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Hoffmann, R. A wiki for the life sciences where authorship matters. Nature Genetics (2008)

Human polymorphonuclear neutrophils are recruited by porcine chemokines acting on CXC chemokine receptor 2, and platelet-activating factor.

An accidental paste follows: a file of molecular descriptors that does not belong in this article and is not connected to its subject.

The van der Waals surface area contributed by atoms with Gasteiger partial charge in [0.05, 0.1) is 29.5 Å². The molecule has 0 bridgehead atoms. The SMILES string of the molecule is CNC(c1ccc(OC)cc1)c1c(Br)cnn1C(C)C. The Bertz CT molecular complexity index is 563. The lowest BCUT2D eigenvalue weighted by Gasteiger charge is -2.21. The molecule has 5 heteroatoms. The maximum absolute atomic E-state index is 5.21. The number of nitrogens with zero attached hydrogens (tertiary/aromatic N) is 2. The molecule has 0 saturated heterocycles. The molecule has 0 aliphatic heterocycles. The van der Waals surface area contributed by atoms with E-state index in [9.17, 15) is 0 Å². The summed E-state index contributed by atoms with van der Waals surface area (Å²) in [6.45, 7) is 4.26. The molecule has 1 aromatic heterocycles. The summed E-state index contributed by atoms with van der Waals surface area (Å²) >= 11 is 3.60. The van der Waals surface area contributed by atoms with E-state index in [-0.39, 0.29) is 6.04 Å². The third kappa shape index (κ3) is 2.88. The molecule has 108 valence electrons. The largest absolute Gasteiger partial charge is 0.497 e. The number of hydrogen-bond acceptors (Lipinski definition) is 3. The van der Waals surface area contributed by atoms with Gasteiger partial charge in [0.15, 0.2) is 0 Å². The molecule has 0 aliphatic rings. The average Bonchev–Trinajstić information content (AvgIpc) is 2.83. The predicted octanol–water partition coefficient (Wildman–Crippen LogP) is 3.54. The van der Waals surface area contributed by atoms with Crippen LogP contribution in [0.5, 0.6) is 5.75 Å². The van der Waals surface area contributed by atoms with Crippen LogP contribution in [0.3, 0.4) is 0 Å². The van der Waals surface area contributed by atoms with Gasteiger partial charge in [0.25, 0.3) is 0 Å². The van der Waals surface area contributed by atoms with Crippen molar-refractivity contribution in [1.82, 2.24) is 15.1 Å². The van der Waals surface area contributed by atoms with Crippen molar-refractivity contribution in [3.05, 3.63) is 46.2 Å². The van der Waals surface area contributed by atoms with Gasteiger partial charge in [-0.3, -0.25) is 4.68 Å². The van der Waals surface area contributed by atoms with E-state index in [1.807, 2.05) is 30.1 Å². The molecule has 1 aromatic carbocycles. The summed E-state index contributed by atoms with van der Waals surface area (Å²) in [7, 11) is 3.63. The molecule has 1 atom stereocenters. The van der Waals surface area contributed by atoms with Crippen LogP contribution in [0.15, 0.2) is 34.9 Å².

BACKGROUND: Pig-to-human xenotransplantation is hampered by strong humoral and cellular immune responses, including acute vascular rejection (AVR). Infiltration of vascular xenografts by recipient polymorphonuclear neutrophils (PMN) is an early feature of AVR. Since little is known about the initiation of PMN recruitment, the present study investigated whether activated porcine endothelial cells (EC) release factors that induce human PMN recruitment. METHODS: Primary and immortalized porcine aortic EC cultures were stimulated with phorbol-myristate acetate/ionomycin, lipopolysaccharide, tumor-necrosis factor-alpha, or interferon-gamma. The interleukin (IL)-8 concentration of porcine EC supernatants was tested by ELISA. Human and porcine PMN were isolated from peripheral blood by Ficoll sedimentation and centrifugation, characterized by morphology and flow cytometry, and analyzed for chemotaxis using Boyden chambers or Transwells. PMN chemokine receptor desensitization was determined by intracellular calcium-flux measurements. RESULTS: Porcine EC supernatants contained significant amounts of porcine IL-8 and triggered chemotaxis in both human and porcine PMN. Chemotaxis of porcine, but not human, PMN was inhibited by anti-porcine IL-8 antibodies and recombinant porcine IL-8 induced strong chemotaxis only in porcine PMN. Porcine EC supernatants desensitized human PMN CXC-chemokine receptor (CXCR) 2, but not CXCR1, a receptor for human IL-8. Human PMN chemotaxis induced by porcine EC supernatants was significantly inhibited by blocking CXCR2 and platelet-activating factor (PAF). CONCLUSIONS: Both chemokines acting via CXCR2 and PAF are released by porcine EC inducing efficient chemotaxis of human PMN. These mechanisms responsible for the recruitment of human PMN to porcine endothelium during cell-mediated rejection of xenografts represent potential targets for preventive strategies.[1]


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